Fossil DNA evidence suggests that muskoxen were not only more geographically widespread during the Pleistocene, but also more genetically diverse.[20] During that time, other populations of muskoxen lived across the Arctic, from the Ural Mountains to Greenland. By contrast, the current genetic makeup of the species is more homogenous. Climate fluctuation may have affected this shift in genetic diversity: research indicates colder periods in Earth's history are correlated with more diversity, and warmer periods with more homogeneity.[19] Muskox populations survived into the Holocene in Siberia, with their youngest records in the region being from the Taymyr Peninsula, dating to around 2,700 years ago (~700 BC).[12]

Physical characteristics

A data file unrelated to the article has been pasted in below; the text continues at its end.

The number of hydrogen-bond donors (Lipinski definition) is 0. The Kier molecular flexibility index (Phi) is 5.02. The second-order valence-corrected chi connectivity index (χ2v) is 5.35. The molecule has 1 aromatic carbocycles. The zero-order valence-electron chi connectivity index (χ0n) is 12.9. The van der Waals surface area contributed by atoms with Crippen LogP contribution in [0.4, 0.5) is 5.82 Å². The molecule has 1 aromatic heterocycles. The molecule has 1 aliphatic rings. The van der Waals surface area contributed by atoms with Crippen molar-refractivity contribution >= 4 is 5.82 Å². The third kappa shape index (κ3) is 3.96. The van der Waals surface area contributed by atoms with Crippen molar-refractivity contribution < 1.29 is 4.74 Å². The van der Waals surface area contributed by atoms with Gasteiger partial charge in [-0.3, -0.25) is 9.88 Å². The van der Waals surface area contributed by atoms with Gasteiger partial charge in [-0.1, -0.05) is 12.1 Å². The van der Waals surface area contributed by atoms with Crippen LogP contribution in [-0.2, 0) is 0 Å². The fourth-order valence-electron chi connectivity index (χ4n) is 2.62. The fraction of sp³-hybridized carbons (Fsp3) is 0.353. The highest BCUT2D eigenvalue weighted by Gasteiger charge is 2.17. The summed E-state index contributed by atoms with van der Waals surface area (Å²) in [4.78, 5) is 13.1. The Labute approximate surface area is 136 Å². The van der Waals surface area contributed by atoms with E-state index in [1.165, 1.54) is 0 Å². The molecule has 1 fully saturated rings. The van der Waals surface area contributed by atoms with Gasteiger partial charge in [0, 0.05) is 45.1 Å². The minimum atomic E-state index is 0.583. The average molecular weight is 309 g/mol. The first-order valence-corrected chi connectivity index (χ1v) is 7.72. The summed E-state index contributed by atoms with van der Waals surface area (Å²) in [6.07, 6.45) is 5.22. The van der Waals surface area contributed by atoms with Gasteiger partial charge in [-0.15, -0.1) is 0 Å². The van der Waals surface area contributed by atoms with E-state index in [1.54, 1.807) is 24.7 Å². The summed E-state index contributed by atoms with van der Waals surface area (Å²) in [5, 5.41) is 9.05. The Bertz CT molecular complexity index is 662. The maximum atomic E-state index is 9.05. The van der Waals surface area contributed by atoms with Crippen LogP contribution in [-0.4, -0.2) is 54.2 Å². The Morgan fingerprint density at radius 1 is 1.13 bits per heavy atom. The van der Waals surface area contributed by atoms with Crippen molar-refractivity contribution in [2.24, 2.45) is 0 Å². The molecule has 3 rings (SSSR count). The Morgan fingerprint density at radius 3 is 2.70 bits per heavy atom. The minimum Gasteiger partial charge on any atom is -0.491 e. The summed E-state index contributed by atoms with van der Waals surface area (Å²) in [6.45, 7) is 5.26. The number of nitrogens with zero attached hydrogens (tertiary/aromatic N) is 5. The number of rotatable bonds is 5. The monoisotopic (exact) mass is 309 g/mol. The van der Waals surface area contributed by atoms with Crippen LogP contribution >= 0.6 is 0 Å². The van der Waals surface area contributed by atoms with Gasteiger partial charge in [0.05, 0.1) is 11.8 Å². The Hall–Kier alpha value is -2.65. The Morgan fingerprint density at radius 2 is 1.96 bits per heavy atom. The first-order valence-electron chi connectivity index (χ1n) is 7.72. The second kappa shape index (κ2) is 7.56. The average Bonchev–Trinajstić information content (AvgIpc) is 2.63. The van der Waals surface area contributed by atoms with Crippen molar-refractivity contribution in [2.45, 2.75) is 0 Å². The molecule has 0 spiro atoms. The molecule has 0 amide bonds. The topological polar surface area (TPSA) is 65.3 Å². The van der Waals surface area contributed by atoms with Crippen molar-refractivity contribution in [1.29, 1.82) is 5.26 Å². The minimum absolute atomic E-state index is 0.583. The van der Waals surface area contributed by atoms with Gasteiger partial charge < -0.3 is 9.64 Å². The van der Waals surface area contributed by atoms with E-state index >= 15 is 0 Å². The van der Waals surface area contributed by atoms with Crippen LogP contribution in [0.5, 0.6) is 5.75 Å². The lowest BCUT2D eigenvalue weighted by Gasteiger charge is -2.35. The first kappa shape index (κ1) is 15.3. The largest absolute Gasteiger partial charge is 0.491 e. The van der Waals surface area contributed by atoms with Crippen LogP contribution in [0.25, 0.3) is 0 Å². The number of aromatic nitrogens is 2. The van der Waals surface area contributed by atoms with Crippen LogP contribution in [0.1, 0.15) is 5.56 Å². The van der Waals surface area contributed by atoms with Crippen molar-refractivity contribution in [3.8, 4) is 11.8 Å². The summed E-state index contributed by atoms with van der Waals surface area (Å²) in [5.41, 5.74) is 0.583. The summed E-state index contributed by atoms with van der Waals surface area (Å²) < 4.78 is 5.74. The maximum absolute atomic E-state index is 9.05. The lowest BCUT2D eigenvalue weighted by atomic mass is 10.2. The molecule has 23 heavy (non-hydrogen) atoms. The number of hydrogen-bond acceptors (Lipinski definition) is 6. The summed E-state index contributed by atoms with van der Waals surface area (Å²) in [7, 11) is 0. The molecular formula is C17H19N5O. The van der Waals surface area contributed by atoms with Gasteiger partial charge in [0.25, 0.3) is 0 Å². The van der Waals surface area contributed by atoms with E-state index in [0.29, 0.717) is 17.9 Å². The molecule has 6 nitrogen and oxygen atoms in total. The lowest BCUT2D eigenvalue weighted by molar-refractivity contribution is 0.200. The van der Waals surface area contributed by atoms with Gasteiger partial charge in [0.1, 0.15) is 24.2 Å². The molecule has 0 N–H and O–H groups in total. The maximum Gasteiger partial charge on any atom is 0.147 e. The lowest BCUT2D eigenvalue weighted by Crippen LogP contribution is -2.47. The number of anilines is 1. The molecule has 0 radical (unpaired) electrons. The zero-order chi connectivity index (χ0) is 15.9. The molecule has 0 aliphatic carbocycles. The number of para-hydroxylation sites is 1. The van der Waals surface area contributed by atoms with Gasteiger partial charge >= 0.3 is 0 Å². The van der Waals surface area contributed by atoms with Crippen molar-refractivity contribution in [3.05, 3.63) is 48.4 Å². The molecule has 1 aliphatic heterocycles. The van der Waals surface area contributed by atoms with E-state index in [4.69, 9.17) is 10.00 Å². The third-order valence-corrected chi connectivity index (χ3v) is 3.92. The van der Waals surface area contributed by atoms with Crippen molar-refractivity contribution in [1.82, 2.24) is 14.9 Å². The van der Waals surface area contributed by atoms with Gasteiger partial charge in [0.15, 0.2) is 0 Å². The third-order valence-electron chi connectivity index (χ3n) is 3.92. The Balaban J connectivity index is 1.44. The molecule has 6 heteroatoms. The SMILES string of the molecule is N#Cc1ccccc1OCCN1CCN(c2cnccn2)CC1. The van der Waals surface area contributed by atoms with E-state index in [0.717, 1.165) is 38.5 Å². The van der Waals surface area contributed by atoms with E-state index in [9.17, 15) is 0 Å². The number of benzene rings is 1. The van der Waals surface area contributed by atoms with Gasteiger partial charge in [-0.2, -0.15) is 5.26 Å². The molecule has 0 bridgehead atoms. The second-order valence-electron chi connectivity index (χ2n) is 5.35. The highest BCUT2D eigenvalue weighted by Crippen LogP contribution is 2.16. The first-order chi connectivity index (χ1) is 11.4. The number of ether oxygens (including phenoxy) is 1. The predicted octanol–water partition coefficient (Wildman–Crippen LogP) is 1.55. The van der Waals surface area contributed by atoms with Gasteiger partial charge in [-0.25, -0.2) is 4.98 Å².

Both male and female muskoxen have long, curved horns. Muskoxen stand 1.1 to 1.5 m (3 ft 7 in to 4 ft 11 in) high at withers, with females measuring 135 to 200 cm (4 ft 5 in to 6 ft 7 in) in length, and the larger males 200 to 250 cm (6 ft 7 in to 8 ft 2 in). The small tail, often concealed under a layer of fur, measures only 10 cm (3.9 in) long. Adults, on average, weigh 285 kg (628 lb), but can range from 180 to 410 kg (400 to 900 lb).[13][21] The thick coat and large head suggest a larger animal than the muskox truly is; the bison, to which the muskox is often compared, can weigh up to twice as much.[22] However, heavy zoo-kept specimens have weighed up to 650 kg (1,430 lb).[7] Their coat, a mix of black, gray and brown, includes long guard hairs that almost reach the ground. Rare "white muskoxen" have been spotted in the Queen Maud Gulf Bird Sanctuary.[23] Muskoxen are occasionally semi-domesticated for wool, and rarely for meat and milk. The U.S. state of Alaska has several muskoxen farms specifically aimed at wool harvesting.[24][25] The wool, called qiviut, is highly prized for its softness, length, and insulation value. Prices for yarn range between $1.5 and $3/g ($40 and $80/oz).[26][27][28]